Water heaters Tanklesswater heater

Published on February 19th, 2018 | by Henri

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Problems with tankless water heaters

Q.  I’m retired and thinking about replacing my water heater which is about 10/12 years old. A few years ago it seemed that a tankless was the rage, now not so much.

My question is what’s the verdict on these? Are they better than gas high-efficiency heaters in as far as life span and use?

I live in a 4-bedroom, 2 ½-bath home with 3 people, and grand kids are a constant! Baths, laundry etc. Thanks for any guidance.

A.   Water heaters have different life expectancies. Some can last more than the 10/12 years yours has, but it is getting chancy. As luck would have it, water heaters have a way of failing on weekends when plumbers charge double.

If your present heater is electric, and you decide to replace it, consider the plastic Marathon tank; it can last a long time because it can’t rust.

Tankless water heaters are almost exclusively used in the European countries with which I am familiar, and probably in many others. For them to be satisfactory, the right size must be selected; the heater’s location in relation to the majority of the plumbing fixtures in the house is also important, especially the kitchen, which is where water is most often drawn in short spurts.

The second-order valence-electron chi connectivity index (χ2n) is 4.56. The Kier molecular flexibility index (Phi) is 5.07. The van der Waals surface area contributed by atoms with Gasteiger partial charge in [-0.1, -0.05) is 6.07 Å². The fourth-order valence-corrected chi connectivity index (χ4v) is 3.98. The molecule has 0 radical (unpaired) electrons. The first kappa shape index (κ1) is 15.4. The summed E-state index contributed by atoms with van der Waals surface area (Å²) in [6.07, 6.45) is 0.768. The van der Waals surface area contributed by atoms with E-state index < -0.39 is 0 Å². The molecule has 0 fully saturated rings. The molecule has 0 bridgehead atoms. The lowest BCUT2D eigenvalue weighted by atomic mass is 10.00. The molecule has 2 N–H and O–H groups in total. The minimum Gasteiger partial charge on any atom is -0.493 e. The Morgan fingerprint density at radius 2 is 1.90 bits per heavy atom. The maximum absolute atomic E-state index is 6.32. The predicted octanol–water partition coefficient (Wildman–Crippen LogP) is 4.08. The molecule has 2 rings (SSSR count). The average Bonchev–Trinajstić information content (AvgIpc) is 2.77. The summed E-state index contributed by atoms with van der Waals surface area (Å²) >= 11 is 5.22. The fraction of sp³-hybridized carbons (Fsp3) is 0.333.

Some years back, a Consumer Reports review of tankless water heaters mentioned that, although they save energy in daily use (approximately $70 a year), they are so much more expensive than tank heaters to buy and install that it can take up to 22 years to recoup the additional cost on a heater whose life is only 20 years on most models. This may be why tankless water heaters seem to have lost some of their earlier excitement.

Tankless water heaters may need upgraded gas lines and additional electrical connections, as well as more expensive venting systems that require the services of licensed HVAC and electrical contractors. They cannot deliver hot water during power outages. Inconsistent water temperatures have also been reported. And neither do they deliver instant hot water, as often claimed; it takes time for the water to be heated.

Calcium build-up is also a potential problem requiring expensive service calls from licensed plumbers.

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